Dwight Howard was not only the domino for the Los Angeles Lakers, but for the entire NBA. Only a handful of deals were completed pre-Dwight Howard, with many free agents openly stating they were waiting for the big man to decide. Now? The Lakers are left with just seven players on the roster: Kobe Bryant, Pau Gasol, Steve Nash, Metta World Peace, Steve Blake, Jordan Hill, and Jodie Meeks. While a decent core, there’s a lot of holes in that roster. And with just the mid-level exception and veteran minimums to offer, to say there will be thin pickings is a vast understatement.
If the Lakers are committed to Mike D’Antoni’s system, which there’s no reason they shouldn’t be, they constructed in a far better manner this season. Gasol as a center is a far better match than Howard. As a result, the Lakers won’t be post-oriented this year and can focus more on a pick-and-roll, up-tempo style. They’ll look for some options at the power forward position in players who can stretch the defense, a la Ryan Anderson.
If the Lakers are interested in cutting more salaries, which seems unlikely, there are a couple manners they could do so. First, they could use their amnesty provision on any of Gasol, Bryant, Blake, or MWP. Gasol has trade value still and Bryant won’t be amnestied. According to Kevin Ding, the “original” plan if Dwight left was as follows:
Bear in mind: With Dwight leaving, Lakers' plan — assuming nothing changes — was to amnesty Metta and keep Pau.
— KEVIN DING (@KevinDing) July 6, 2013
While I’m not certain of the luxury tax figures, amnestying Metta in itself would shed the Lakers almost $8 million in salary alone. While it might not be the best roster move, it’s a financial move that will save a team that will likely struggle a lot of money in the long run.
Considering the Lakers are already set up for near maximum cap flexibility next season, the idea of a trade is also unlikely. If the Lakers are interested in having the entire cap space available next summer, Nash could be on the move. I think the idea is highly unrealistic, but I’m not in the Lakers front office. The only way they make a deal is for one-year deals that expire prior to 2014 or for a plethora of young assets. A couple names that could be mentioned are Danny Granger (1 year, $14 million), Rodney Stuckey (1 year, $8.5 million), or even Trevor Ariza (1 year, $7.7 million).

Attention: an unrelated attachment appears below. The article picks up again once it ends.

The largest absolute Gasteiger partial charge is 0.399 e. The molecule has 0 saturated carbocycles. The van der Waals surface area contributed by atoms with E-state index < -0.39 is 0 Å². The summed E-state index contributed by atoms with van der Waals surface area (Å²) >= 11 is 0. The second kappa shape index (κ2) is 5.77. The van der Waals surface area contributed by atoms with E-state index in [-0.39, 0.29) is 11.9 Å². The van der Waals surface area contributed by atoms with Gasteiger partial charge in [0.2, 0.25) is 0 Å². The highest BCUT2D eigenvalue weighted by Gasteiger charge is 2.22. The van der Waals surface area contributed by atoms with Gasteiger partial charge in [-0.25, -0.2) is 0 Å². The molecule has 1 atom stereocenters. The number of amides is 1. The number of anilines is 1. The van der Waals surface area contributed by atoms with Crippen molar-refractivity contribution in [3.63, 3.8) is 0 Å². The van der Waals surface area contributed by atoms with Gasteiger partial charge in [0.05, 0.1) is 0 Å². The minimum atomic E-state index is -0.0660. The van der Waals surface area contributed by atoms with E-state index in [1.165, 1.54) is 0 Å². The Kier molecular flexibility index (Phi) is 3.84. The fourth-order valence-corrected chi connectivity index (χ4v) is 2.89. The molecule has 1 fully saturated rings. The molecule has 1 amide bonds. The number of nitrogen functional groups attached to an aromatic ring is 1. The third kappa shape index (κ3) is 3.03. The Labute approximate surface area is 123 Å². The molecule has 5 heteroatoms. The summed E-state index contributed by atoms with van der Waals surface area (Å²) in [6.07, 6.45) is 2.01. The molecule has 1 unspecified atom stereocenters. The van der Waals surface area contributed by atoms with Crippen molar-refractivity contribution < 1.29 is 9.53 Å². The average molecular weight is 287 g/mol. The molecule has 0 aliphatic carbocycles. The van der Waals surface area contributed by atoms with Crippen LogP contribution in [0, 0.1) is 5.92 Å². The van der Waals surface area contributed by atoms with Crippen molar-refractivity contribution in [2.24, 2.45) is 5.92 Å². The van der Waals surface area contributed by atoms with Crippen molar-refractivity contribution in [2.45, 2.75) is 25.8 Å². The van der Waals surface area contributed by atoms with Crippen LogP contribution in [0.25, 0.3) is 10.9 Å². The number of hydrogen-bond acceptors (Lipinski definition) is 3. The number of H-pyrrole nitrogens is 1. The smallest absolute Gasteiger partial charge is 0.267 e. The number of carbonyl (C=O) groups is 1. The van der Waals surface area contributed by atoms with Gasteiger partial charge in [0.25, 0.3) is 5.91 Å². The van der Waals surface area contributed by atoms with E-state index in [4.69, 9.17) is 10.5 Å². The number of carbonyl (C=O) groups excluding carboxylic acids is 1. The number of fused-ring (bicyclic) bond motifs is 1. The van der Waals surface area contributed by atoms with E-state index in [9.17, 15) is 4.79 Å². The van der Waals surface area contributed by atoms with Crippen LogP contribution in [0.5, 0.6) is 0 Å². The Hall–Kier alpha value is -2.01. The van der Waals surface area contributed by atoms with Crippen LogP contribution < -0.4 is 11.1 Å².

If the team is interested in moving Pau, the same standards (one year deals) are going to be in play save for two exceptions: a future All-Star or young, cheap assets. I’d be surprised if they moved Howard considering their complete lack of post presence right now, but if they do, Kevin Love is someone that has always been mentioned in connection with Gasol. While a deal is unlikely, it is the Lakers and they have a flair for pulling off the impossible.
Moving past possible trades, the free agent bin is bare for the Lakers, to say the least. We featured a list of possible “bargain buys” for the Lakers. Among those include former Laker Lamar Odom, who’d fit well in a D’Antoni offense. Odom was decent last season, but is a far shell of his old self. As a result, he could come at a cheap price to the Lakers. Ronnie Brewer is another option for the Lakers, a team lacking a back-up small forward. Brewer isn’t a shooter, but brings them athleticism and defense they severely lacked last season.
How much of this will actually happen? Well the Lakers will obviously add some free agents to the roster, but I don’t see a trade happening. At least not a block buster involving either Nash or Gasol. The Lakers plan all along as been to hold pat heading into the summer of 2014, and there’s no reason to change course now. Any moves the Lakers make will be made with the idea of luring a superstar to the Lakers next summer.